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Arator on the Acts of the ApostlesA Baptismal Commentary$
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Richard Hillier

Print publication date: 1993

Print ISBN-13: 9780198147862

Published to Oxford Scholarship Online: October 2011

DOI: 10.1093/acprof:oso/9780198147862.001.0001

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Saucius Infans Baptism and Circumcision

Saucius Infans Baptism and Circumcision

(p.122) 6 Saucius Infans Baptism and Circumcision
Arator on the Acts of the Apostles

Richard Hillier

Oxford University Press

A section of the Historia Apostolica provides another example of Arator's treatment of the text of Acts of the Apostles. The passage occupies only four verses in the biblical text (Acts 9: 32–5); the account of Peter's healing of Aeneas mentions neither baptism nor circumcision, yet Arator with his usual baptismal amplificatio manages to extend his version over forty-seven hexameters to involve a comparison of the Christian sacrament with the Jewish. Arator's rendering of the passage makes the baptism explicit. In addition, the idea of cleansing and purification is introduced by Arator at the outset when he describes Peter's activity in Lydda. Presumably the ‘saints’ are baptized already and Arator means that Peter enlightened them with his teaching. However, Aeneas' healing, as interpreted by Arator, is also due largely, if not totally, to baptism. This chapter examines the way in which Arator uses the healing of Aeneas to emphasize the healing power of baptism which is at such variance with the essentially wounding nature of circumcision.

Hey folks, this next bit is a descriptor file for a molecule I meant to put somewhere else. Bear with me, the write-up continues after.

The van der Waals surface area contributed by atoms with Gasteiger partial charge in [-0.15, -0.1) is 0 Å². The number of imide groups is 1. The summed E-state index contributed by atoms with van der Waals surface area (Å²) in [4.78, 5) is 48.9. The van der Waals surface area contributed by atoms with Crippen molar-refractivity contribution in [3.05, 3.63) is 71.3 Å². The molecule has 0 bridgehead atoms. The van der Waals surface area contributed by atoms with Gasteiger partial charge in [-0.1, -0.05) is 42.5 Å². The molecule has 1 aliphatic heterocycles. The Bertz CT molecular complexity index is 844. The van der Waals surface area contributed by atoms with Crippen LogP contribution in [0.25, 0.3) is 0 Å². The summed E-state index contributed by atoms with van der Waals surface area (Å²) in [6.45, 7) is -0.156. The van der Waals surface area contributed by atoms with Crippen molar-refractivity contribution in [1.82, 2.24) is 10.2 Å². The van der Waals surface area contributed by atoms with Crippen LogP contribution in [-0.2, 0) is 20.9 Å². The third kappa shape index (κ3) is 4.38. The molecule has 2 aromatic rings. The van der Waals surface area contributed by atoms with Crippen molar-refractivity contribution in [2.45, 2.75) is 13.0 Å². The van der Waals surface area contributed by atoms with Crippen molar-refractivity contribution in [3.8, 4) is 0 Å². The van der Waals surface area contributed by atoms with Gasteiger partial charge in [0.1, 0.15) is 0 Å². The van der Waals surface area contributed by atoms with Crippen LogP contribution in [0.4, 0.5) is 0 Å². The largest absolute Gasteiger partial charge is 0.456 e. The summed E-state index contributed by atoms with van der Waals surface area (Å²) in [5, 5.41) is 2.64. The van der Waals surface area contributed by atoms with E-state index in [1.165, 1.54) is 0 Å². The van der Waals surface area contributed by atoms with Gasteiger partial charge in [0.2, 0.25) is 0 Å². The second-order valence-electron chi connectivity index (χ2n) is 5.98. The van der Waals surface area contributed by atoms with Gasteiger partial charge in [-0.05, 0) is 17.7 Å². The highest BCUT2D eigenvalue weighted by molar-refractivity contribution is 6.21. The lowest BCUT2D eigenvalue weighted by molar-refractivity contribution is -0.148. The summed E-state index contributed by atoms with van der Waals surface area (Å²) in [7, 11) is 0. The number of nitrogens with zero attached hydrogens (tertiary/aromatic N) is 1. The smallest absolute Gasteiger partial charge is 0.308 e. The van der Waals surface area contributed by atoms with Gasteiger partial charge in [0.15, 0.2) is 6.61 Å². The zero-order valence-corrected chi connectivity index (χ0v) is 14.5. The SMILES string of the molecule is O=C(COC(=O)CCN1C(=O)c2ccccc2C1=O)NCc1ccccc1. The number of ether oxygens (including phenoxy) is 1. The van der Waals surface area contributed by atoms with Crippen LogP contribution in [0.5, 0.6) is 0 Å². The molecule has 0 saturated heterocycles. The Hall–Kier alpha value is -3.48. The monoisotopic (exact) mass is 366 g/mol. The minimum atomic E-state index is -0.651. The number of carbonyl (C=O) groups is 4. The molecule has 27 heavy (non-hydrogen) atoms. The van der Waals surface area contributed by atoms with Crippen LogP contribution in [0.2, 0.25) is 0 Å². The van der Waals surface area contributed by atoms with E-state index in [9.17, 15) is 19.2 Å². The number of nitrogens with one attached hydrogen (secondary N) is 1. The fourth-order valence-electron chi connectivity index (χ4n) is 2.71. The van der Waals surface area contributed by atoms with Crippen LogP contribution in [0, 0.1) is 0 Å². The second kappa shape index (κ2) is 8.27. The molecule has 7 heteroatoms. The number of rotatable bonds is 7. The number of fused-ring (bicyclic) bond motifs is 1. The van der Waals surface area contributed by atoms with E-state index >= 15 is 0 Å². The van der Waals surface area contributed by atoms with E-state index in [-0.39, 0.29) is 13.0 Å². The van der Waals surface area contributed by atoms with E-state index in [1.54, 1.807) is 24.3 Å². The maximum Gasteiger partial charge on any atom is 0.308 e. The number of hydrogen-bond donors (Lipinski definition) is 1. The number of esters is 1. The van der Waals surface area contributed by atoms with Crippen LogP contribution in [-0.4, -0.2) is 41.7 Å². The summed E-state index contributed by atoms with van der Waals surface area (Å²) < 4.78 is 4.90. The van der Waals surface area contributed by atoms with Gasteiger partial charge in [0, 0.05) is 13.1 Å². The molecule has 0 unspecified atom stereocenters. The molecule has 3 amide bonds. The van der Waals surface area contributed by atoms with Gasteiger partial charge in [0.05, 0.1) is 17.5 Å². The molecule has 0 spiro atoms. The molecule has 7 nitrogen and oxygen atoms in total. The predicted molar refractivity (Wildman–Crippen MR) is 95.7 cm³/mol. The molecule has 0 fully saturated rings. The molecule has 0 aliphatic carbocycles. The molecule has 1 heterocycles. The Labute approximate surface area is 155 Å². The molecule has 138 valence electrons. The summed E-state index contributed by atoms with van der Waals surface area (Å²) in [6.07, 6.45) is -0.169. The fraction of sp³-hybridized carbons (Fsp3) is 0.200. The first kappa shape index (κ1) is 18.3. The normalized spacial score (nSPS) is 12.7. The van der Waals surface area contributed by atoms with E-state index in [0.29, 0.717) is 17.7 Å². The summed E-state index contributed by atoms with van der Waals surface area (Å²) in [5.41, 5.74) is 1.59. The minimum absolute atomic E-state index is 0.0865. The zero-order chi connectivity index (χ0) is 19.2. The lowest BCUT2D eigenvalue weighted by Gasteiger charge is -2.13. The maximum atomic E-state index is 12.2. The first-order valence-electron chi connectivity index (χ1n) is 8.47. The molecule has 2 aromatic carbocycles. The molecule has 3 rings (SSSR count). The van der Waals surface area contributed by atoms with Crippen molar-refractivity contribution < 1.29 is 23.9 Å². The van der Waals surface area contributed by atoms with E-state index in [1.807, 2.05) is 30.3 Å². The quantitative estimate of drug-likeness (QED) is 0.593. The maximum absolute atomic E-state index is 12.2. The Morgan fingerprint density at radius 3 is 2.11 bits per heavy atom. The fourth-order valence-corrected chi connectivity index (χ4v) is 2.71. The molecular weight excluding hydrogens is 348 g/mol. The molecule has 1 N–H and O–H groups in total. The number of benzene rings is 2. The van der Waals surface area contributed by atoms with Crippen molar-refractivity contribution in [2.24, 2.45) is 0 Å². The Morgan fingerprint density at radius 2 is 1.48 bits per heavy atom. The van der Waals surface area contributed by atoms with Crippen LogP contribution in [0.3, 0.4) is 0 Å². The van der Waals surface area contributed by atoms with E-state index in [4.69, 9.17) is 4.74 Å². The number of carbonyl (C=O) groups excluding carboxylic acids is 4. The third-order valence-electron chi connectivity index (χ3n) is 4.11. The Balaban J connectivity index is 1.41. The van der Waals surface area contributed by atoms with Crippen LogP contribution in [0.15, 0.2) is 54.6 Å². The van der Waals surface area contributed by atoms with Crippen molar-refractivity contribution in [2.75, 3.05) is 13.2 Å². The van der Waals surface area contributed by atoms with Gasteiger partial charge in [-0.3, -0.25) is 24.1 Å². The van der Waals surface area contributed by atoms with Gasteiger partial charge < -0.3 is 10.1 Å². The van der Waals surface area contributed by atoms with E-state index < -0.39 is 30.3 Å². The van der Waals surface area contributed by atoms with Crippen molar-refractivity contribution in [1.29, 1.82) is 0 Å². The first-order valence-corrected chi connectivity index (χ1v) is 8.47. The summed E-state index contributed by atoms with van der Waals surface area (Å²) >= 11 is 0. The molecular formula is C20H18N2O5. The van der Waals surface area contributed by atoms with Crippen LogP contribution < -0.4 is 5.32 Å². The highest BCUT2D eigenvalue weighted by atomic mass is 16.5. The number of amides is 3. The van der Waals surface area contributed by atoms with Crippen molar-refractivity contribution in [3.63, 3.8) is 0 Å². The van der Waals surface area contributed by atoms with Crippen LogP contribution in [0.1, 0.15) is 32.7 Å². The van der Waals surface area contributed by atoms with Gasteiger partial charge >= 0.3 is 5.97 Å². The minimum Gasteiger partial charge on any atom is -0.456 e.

Keywords:   Arator, baptism, circumcision, Historia Apostolica, Acts of the Apostles, healing, Aeneas

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